Using the Visual Studio 2015/2017 IoT Hub Extension and IoT Hub Device explorer

In my previous blog, I presented a simple way to connect a device (actually it was a UWP app) to an Azure IoT Hub. After that, I persisted the messages, sent to the IoT Hub,  into SqlAzure using StreamAnalytics.

This easy example can still be simplified using the recently presented IoT Hub Extension and IoT Hub Device Explorer. In this blog, I will show you how to make use of these tools.

Update: this extension is also available for Visual Studio 2017 (version 1.6 and higher) now. At this moment, it contains basically the same functionality. In the future, I hope, this extension will provide more interesting logic like ‘device twin’ support.

This is part 2 of a series of blogs about IoT Hub communication using UWP:

  • Part 1: A very simple complex IoT Hub example
  • Part 2: Using the Visual Studio 2015 IoT Hub Extension and IoT Hub Device explorer
  • Part 3: Adding the power of BI to your IoT Hub
  • Part 4: Closing the Windows IoT Core feedback loop using Azure Functions
  • Part 5: PowerBI showing telemetry of past ten minutes, always!
  • Part 6: Add more flexibility to StreamAnalytics

Let’s start with a new UWP app and let’s pretend this is the second device on the same hub. We already have an IoT Hub (I use the S1 version) so we just have to connect to it.

IoT Hub Extensions

First, install the IoT Hub extension in Visual Studio 2015:

01 iot hub extension

Or in Visual Studio 2017:

After installation, within the app project in the Solution explorer, right click the References node and select Add Connected Service:

03 iot hub extension

Or in Visual 2017:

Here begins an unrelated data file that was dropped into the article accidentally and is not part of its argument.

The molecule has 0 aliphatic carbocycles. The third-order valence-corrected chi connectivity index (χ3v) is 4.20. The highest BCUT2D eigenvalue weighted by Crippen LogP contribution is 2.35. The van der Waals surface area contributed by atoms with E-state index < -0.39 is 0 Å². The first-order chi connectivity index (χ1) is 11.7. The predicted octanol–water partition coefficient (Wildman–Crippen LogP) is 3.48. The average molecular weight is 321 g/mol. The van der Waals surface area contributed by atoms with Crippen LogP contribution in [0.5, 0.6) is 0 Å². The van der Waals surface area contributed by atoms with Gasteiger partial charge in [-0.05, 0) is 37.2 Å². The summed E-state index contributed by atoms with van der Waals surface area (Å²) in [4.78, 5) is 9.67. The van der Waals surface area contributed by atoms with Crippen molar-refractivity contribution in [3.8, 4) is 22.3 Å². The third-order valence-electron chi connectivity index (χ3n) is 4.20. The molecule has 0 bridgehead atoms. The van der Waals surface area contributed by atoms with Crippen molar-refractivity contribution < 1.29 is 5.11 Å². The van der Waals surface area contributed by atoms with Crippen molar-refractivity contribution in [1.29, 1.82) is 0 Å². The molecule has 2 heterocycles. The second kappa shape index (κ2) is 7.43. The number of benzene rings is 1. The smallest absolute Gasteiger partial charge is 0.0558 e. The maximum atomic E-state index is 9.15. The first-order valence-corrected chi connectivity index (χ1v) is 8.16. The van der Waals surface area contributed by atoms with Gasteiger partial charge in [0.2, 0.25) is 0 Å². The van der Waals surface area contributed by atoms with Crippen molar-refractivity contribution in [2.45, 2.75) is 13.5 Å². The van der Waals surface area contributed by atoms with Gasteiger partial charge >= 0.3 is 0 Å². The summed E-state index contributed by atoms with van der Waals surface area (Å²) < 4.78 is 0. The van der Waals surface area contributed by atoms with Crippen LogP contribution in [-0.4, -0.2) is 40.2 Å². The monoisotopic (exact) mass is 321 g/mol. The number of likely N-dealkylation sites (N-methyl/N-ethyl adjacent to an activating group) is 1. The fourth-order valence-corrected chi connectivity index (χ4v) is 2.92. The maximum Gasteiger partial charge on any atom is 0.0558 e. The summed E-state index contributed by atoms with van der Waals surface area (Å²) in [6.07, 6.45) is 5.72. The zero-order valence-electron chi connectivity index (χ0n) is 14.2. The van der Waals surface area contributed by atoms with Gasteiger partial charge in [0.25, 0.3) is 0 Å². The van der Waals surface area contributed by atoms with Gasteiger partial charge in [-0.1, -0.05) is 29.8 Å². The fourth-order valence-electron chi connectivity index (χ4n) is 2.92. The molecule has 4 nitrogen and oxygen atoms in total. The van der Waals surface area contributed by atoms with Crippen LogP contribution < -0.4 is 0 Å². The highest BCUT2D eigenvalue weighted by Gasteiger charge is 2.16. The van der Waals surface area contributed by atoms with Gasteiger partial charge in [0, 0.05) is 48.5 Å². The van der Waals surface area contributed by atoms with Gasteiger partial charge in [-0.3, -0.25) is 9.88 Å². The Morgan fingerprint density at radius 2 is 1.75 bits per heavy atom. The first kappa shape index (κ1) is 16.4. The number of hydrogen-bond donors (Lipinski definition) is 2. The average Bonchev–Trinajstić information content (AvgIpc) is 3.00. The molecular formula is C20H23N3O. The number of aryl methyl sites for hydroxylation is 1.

This will give access to the IoT Hub extension wizard as a Connected Service. Select it:

02 iot hub extension

Firs,t select the right IoT Hub from the long list of available IoT hubs you have in your Azure subscription:

04 iot hub extension

Then select an existing device or create a new one. We create a second device for this IoT Hub:

05 iot hub extension

For a new device, we only have to provide a ‘unique’ understandable device name. In this example, we use ‘ParkingLevelTwo’. A Device ID will be generated and administrated at the background:

07 iot hub extension

This was the last step. After that, a new static class named ‘AzureIoTHub.cs’ is created and you are good to go! A static class is pretty easy to use, no hassle with instantiation etc.

This static class has only two methods:

  1. static async Task SendDeviceToCloudMessageAsync();
  2. static async Task<string> ReceiveCloudToDeviceMessageAsync();

First observation is that the Send method has no parameters. A closer look shows us that the message to send is hard coded. The second observation is that the Receive method only listens for one message within 10 seconds.

Note: this class is useful for a demonstration but you will have to slice-and-dice it in a real production environment.

Ok, let’s use the one that is generated! We add the following XAML to the MainPage.xaml:

<StackPanel>
    <TextBlock Text="IoT Hub Extension Test"
               FontSize="40" />
    <Button Name="btnSend"
            Content="Send"
            FontSize="40"
            Click="btnSend_Click" />
    <Button Name="btnWaitForCommand"
            Content="Wait for command"
            FontSize="40"
            Click="btnWaitForCommand_Click" />
    <ListBox Name="lbCommands"